In this article I would like to tell you something that I am particularly passionate about and it seems to me one of the foundations of current and future technology. I put the focus on the Machine Learning and the Artificial Intelligence (AI). The fundamental pillars of other trends such as BigData or DataScience.
A topic that I'm passionate about and I was not going to tell the students in the classroom. I found the problem in how to relate this seemingly complicated idea with the didactics or methodology of a class.
To do this I started to collect and adapt different information and points of view on the subject, until I realized that many of these points led me to a single name, the mathematician Alan Turing, considered one of the fathers of computer science and precursor of modern computing. Alan Turing provided an influential formalization of the concepts of algorithm and computation, two of the fundamental pillars of Automatic learning and Artificial Intelligence.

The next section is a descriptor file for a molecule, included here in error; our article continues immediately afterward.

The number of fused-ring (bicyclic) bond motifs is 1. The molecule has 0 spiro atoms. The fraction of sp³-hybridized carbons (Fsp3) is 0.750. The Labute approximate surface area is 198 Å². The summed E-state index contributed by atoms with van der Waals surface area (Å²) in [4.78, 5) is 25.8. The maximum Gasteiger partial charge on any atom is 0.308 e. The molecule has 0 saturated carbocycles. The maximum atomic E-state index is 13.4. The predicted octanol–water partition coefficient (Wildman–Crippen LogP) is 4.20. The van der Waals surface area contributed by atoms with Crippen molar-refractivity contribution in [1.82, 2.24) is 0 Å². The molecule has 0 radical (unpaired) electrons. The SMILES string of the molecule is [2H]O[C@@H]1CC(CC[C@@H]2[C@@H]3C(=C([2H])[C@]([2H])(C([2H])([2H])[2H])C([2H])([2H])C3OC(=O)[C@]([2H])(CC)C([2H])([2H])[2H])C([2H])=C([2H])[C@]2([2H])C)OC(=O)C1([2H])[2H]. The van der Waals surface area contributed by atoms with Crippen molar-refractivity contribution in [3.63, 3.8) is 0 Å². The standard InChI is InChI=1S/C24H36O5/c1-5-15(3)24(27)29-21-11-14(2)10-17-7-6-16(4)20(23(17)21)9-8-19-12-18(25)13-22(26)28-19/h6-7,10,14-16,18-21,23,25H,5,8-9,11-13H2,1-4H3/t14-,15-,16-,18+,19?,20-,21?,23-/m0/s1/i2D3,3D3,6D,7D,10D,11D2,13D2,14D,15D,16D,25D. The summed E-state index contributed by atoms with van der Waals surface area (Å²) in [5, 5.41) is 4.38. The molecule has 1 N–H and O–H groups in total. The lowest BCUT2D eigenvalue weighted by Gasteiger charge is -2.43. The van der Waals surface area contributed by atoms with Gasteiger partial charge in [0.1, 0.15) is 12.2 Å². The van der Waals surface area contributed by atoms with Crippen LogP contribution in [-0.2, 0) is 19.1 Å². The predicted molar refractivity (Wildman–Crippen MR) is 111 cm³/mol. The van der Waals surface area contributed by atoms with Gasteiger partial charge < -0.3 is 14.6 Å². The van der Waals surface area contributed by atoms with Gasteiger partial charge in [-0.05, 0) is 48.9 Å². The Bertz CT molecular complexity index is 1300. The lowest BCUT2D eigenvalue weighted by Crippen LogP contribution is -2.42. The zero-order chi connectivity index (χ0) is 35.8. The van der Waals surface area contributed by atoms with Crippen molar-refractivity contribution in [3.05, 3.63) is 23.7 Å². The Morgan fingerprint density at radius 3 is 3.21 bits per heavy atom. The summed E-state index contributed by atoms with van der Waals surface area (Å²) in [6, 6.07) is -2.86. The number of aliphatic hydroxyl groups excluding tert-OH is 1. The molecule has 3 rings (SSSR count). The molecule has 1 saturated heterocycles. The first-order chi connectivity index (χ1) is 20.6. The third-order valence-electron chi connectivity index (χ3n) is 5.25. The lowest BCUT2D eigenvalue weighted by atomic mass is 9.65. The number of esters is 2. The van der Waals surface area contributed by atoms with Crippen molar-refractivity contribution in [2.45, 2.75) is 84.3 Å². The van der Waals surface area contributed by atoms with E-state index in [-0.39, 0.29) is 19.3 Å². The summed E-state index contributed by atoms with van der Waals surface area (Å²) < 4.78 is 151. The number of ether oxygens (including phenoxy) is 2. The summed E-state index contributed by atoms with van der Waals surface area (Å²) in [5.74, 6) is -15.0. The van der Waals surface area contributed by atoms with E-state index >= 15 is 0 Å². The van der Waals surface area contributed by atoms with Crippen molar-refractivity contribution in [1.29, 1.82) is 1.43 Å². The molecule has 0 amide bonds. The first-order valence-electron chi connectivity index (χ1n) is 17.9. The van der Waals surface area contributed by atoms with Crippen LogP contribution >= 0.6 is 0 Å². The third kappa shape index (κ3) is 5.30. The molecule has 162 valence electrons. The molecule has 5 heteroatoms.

According to an article that I read a long time ago and from which I leave the reference (http://www.eldiario.es/turing/Test-Turing-inteligencia-maquinas_0_225377744.html), Alan Turing He was a visionary and always believed that machines could evolve by achieving artificial intelligence. To expose his thesis of the thinking machines he devised the imitation game, what we know today as the Turing test
"If a machine behaves in all aspects as intelligent, then it must be smart"
When I read those words "imitation game" and "Turing test" I said ... this I have to take it somehow to the classroom. If I manage to realize some form of gamification or didactic with these concepts probably the students can understand in a simple way how a machine is capable of learning by itself.